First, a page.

The castle’s exterior mixes architectural styles, including 13th-century French Gothic. / Photo by Michele Snow
He scoured Europe for architectural salvage, buying up archways, façades, windows, and wall panels from the rubble of World War I. These centuries-old artifacts were incorporated alongside new construction materials (including wood intentionally weathered with seawater for an old-timey look). The result so impressed John D. Rockefeller, an avid art collector, that the tycoon used it as a model for the Cloisters in New York—the only museum in the United States to exclusively showcase art from the Middle Ages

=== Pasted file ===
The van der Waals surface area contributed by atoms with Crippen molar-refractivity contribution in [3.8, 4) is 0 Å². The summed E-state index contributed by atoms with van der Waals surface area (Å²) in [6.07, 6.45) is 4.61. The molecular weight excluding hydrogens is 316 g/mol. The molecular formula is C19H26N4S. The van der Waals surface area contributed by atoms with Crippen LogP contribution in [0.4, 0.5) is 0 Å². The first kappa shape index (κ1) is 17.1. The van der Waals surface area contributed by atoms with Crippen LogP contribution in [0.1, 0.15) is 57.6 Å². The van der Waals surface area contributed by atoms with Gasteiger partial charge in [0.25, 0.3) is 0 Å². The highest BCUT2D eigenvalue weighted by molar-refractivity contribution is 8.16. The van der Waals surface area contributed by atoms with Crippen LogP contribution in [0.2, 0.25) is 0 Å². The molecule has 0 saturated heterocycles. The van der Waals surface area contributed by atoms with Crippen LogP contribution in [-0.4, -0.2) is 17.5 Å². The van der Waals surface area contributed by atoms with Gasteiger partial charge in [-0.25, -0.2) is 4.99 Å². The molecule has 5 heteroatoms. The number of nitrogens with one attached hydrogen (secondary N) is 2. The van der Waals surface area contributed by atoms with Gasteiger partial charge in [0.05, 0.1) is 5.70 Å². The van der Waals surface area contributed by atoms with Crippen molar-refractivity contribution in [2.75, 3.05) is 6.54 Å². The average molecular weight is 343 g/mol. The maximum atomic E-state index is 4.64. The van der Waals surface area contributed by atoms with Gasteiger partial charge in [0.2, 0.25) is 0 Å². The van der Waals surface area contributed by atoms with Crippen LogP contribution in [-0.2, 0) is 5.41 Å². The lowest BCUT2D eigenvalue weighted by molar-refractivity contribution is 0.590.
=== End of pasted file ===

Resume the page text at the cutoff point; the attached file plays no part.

Source: Eccentric Inventor John Hays Hammond Jr. Built A Castle in Gloucester
Anyone building or renovating a home today will almost certainly be keeping energy efficiency in mind. According to the research that’s been done, approximately 40% of all raw materials used each year are used in building and construction. This amounts of over 3 billion tons of resources each year, and many builders and home owners are trying to do their best to reduce those numbers. When evaluating building materials, there are a lot of factors to consider, and this article should serve as an effective guide to understanding the different elements surrounding green building materials.
First and foremost, the product itself must come from a renewable resource or process. For example, recycled materials from demolished buildings, bamboo or straw, which are plentiful and rapidly renewable, or linoleum, which is inexpensive to manufacture.
via Identifying Green Building Materials » Greener Ideal.